A former National Security Advisor (NSA), an ex-commanding-in-chief of Indian Army, a retired Chief of Air Staff and a civil-servant-turned-politician from the Valley came together on the second day of India Today Conclave 2019 to discuss “What’s Next?”, an extremely critical question that arises over India Pakistan relationship after Pulwama attack and the subsequent events.
“What happens next depends on a number of factors. Firstly what is Pakistan’s reaction after the air strikes and the return of our POW? What is their intention in the short term and long term?” said Air Chief Marshal Fali Homi Major, former Chief of Air Staff as opening remarks at the session, ‘#PulwamaAttacks: Before&After. A sober assessment of Kashmir, Pakistan and a possible route maps for India.’
“If India is provoked again and if we have a lucrative target backed with intelligence we will hit the target but don’t want to hit civilians in that”, he added.
Former Commanding-in-Chief, Indian Army, General Deependra Singh Hooda said, “You need to have a consistent policy approach towards Pakistan. The Indian government’s reaction has been strong, more consistent, diplomatic. A longterm consistent policy will pay dividends.” Former NSA, Shivshankar Menon agreed with General Hooda and said that India needs to focus on a long-term approach to contain Pakistan.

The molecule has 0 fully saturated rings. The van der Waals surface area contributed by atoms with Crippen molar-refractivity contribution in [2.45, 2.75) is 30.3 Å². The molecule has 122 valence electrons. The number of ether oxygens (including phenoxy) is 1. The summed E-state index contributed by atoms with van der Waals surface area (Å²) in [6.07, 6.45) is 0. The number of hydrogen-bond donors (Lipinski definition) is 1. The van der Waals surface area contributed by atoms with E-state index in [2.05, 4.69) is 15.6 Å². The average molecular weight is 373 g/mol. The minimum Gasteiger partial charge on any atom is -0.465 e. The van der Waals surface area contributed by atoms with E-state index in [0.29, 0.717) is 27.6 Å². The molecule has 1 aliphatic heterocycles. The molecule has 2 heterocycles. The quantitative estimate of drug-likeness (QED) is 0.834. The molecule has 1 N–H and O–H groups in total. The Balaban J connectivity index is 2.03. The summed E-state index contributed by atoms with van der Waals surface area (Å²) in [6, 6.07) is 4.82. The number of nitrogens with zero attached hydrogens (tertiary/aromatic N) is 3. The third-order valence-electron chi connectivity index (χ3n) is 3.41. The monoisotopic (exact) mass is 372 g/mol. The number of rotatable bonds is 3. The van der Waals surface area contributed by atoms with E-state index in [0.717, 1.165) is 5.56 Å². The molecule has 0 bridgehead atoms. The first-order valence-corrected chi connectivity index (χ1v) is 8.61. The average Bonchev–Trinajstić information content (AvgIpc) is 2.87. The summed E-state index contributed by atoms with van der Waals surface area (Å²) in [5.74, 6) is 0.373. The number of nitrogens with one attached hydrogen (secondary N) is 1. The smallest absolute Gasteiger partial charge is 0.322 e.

“There are at least five Pakistans that exist. They are: the civil society, Pakistan’s business community, civilian politicians, the Pakistan military and the Jihadi elements. We do not have any problem with the first three. The problem rests with the remaining two,” said Menon who also served as India’s Foreign Secretary.
“If you have just one policy for all, you end up throwing the first three into the arms of the other two,” he said.
IAS topper-turned-politician, Shah Faesal shared an emotional account of how Kashmiris suffer amid hostilities between India and Pakistan and why war was not a solution to the long-lasting problem.
“The last fortnight has been a horrific time for all of us,” said Faesal, who resigned from the civil service in January and announced he will join politics.
“There has been a war playing in our lives for the last 30 years,” Shah Faesal said. “And every morning, when my kid goes to school, my wife tells me that we don’t know [whether he will] come back. This war plays every evening in my house when my mom looks at the portrait of my dead father, who lost his life in this conflict.”